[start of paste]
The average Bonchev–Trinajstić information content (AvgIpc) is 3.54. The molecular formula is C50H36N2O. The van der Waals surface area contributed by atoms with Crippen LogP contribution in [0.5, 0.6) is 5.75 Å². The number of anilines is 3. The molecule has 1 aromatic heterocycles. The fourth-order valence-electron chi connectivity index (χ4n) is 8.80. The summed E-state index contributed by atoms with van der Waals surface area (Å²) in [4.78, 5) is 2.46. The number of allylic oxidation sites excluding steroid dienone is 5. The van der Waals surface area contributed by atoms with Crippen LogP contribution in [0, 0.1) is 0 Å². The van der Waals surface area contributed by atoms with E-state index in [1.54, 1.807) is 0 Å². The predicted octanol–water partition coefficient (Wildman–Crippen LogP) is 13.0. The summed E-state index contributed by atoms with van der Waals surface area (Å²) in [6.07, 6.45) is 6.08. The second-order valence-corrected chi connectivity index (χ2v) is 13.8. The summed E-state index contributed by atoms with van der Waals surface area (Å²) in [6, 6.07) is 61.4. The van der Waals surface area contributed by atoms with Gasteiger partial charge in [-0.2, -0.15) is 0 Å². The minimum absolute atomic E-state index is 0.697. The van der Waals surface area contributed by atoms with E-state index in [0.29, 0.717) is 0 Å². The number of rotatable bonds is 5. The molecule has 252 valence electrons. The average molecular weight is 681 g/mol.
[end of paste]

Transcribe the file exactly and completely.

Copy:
The average Bonchev–Trinajstić information content (AvgIpc) is 3.54. The molecular formula is C50H36N2O. The van der Waals surface area contributed by atoms with Crippen LogP contribution in [0.5, 0.6) is 5.75 Å². The number of anilines is 3. The molecule has 1 aromatic heterocycles. The fourth-order valence-electron chi connectivity index (χ4n) is 8.80. The summed E-state index contributed by atoms with van der Waals surface area (Å²) in [4.78, 5) is 2.46. The number of allylic oxidation sites excluding steroid dienone is 5. The van der Waals surface area contributed by atoms with Crippen LogP contribution in [0, 0.1) is 0 Å². The van der Waals surface area contributed by atoms with E-state index in [1.54, 1.807) is 0 Å². The predicted octanol–water partition coefficient (Wildman–Crippen LogP) is 13.0. The summed E-state index contributed by atoms with van der Waals surface area (Å²) in [6.07, 6.45) is 6.08. The second-order valence-corrected chi connectivity index (χ2v) is 13.8. The summed E-state index contributed by atoms with van der Waals surface area (Å²) in [6, 6.07) is 61.4. The van der Waals surface area contributed by atoms with Gasteiger partial charge in [-0.2, -0.15) is 0 Å². The minimum absolute atomic E-state index is 0.697. The van der Waals surface area contributed by atoms with E-state index in [0.29, 0.717) is 0 Å². The number of rotatable bonds is 5. The molecule has 252 valence electrons. The average molecular weight is 681 g/mol.